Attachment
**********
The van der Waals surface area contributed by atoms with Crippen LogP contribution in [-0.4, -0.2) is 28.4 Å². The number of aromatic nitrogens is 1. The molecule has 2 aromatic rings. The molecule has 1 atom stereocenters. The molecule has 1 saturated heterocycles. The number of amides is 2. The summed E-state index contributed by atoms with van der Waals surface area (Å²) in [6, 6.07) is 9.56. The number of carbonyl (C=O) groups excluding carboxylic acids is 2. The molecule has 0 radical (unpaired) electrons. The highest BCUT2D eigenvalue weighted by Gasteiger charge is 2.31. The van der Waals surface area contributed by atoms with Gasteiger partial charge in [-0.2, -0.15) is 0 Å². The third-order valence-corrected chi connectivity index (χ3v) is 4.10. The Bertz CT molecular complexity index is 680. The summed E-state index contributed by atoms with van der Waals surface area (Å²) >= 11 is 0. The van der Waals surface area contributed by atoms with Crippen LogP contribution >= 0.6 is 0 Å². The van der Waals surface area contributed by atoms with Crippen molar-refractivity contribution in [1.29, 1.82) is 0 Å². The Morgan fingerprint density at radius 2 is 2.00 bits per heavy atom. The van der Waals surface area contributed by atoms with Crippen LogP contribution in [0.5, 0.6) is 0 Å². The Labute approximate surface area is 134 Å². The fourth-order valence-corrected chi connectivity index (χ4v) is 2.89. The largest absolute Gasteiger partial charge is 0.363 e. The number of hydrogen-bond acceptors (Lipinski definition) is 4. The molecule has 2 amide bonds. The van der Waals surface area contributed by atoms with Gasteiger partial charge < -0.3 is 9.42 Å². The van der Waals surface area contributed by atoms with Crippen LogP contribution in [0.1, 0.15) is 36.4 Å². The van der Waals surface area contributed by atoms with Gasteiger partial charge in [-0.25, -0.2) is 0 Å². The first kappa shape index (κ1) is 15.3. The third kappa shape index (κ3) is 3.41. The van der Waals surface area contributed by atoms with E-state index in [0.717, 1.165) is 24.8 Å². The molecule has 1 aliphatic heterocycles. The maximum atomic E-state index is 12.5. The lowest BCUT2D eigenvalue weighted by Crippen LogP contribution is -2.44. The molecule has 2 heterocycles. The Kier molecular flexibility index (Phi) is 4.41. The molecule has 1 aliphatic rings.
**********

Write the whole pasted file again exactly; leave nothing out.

The van der Waals surface area contributed by atoms with Crippen LogP contribution in [-0.4, -0.2) is 28.4 Å². The number of aromatic nitrogens is 1. The molecule has 2 aromatic rings. The molecule has 1 atom stereocenters. The molecule has 1 saturated heterocycles. The number of amides is 2. The summed E-state index contributed by atoms with van der Waals surface area (Å²) in [6, 6.07) is 9.56. The number of carbonyl (C=O) groups excluding carboxylic acids is 2. The molecule has 0 radical (unpaired) electrons. The highest BCUT2D eigenvalue weighted by Gasteiger charge is 2.31. The van der Waals surface area contributed by atoms with Gasteiger partial charge in [-0.2, -0.15) is 0 Å². The third-order valence-corrected chi connectivity index (χ3v) is 4.10. The Bertz CT molecular complexity index is 680. The summed E-state index contributed by atoms with van der Waals surface area (Å²) >= 11 is 0. The van der Waals surface area contributed by atoms with Crippen LogP contribution >= 0.6 is 0 Å². The van der Waals surface area contributed by atoms with Crippen molar-refractivity contribution in [1.29, 1.82) is 0 Å². The Morgan fingerprint density at radius 2 is 2.00 bits per heavy atom. The van der Waals surface area contributed by atoms with Crippen LogP contribution in [0.5, 0.6) is 0 Å². The Labute approximate surface area is 134 Å². The fourth-order valence-corrected chi connectivity index (χ4v) is 2.89. The largest absolute Gasteiger partial charge is 0.363 e. The number of hydrogen-bond acceptors (Lipinski definition) is 4. The molecule has 2 amide bonds. The van der Waals surface area contributed by atoms with Gasteiger partial charge < -0.3 is 9.42 Å². The van der Waals surface area contributed by atoms with Crippen LogP contribution in [0.1, 0.15) is 36.4 Å². The van der Waals surface area contributed by atoms with Gasteiger partial charge in [-0.25, -0.2) is 0 Å². The first kappa shape index (κ1) is 15.3. The third kappa shape index (κ3) is 3.41. The van der Waals surface area contributed by atoms with E-state index in [0.717, 1.165) is 24.8 Å². The molecule has 1 aliphatic heterocycles. The maximum atomic E-state index is 12.5. The lowest BCUT2D eigenvalue weighted by Crippen LogP contribution is -2.44. The molecule has 2 heterocycles. The Kier molecular flexibility index (Phi) is 4.41. The molecule has 1 aliphatic rings.